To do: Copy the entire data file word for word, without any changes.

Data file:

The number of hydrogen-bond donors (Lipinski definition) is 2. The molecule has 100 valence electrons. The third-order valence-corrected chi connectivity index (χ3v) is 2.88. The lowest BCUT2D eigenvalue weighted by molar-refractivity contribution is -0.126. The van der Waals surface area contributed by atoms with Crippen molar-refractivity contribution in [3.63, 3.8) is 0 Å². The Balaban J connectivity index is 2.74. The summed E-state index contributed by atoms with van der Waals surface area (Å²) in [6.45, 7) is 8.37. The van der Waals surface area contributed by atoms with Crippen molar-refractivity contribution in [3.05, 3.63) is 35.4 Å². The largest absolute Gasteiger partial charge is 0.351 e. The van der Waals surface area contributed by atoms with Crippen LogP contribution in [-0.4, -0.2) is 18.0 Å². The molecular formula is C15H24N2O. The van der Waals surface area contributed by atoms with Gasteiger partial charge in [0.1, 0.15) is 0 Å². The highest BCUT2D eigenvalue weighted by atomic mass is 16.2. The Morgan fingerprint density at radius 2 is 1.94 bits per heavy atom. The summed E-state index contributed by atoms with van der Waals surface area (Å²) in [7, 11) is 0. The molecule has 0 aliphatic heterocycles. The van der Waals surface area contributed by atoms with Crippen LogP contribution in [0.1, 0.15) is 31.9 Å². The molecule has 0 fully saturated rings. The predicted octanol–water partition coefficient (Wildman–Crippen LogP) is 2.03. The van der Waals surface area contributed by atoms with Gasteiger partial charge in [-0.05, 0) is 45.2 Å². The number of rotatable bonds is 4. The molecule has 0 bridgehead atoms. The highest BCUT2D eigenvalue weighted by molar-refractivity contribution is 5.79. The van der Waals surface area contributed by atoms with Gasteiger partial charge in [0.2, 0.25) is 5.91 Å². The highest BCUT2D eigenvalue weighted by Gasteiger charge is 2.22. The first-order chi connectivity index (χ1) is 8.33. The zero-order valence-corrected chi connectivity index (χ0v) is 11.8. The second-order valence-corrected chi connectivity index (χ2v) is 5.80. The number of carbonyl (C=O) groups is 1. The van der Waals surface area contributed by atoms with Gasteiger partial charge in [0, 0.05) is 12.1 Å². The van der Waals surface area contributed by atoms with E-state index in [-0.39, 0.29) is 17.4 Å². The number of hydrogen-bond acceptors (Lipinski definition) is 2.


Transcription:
The number of hydrogen-bond donors (Lipinski definition) is 2. The molecule has 100 valence electrons. The third-order valence-corrected chi connectivity index (χ3v) is 2.88. The lowest BCUT2D eigenvalue weighted by molar-refractivity contribution is -0.126. The van der Waals surface area contributed by atoms with Crippen molar-refractivity contribution in [3.63, 3.8) is 0 Å². The Balaban J connectivity index is 2.74. The summed E-state index contributed by atoms with van der Waals surface area (Å²) in [6.45, 7) is 8.37. The van der Waals surface area contributed by atoms with Crippen molar-refractivity contribution in [3.05, 3.63) is 35.4 Å². The largest absolute Gasteiger partial charge is 0.351 e. The van der Waals surface area contributed by atoms with Crippen LogP contribution in [-0.4, -0.2) is 18.0 Å². The molecular formula is C15H24N2O. The van der Waals surface area contributed by atoms with Gasteiger partial charge in [0.1, 0.15) is 0 Å². The highest BCUT2D eigenvalue weighted by atomic mass is 16.2. The Morgan fingerprint density at radius 2 is 1.94 bits per heavy atom. The summed E-state index contributed by atoms with van der Waals surface area (Å²) in [7, 11) is 0. The molecule has 0 aliphatic heterocycles. The van der Waals surface area contributed by atoms with Crippen LogP contribution in [0.1, 0.15) is 31.9 Å². The molecule has 0 fully saturated rings. The predicted octanol–water partition coefficient (Wildman–Crippen LogP) is 2.03. The van der Waals surface area contributed by atoms with Gasteiger partial charge in [-0.05, 0) is 45.2 Å². The number of rotatable bonds is 4. The molecule has 0 bridgehead atoms. The highest BCUT2D eigenvalue weighted by molar-refractivity contribution is 5.79. The van der Waals surface area contributed by atoms with Gasteiger partial charge in [0.2, 0.25) is 5.91 Å². The highest BCUT2D eigenvalue weighted by Gasteiger charge is 2.22. The first-order chi connectivity index (χ1) is 8.33. The zero-order valence-corrected chi connectivity index (χ0v) is 11.8. The second-order valence-corrected chi connectivity index (χ2v) is 5.80. The number of carbonyl (C=O) groups is 1. The van der Waals surface area contributed by atoms with Gasteiger partial charge in [0, 0.05) is 12.1 Å². The van der Waals surface area contributed by atoms with E-state index in [-0.39, 0.29) is 17.4 Å². The number of hydrogen-bond acceptors (Lipinski definition) is 2.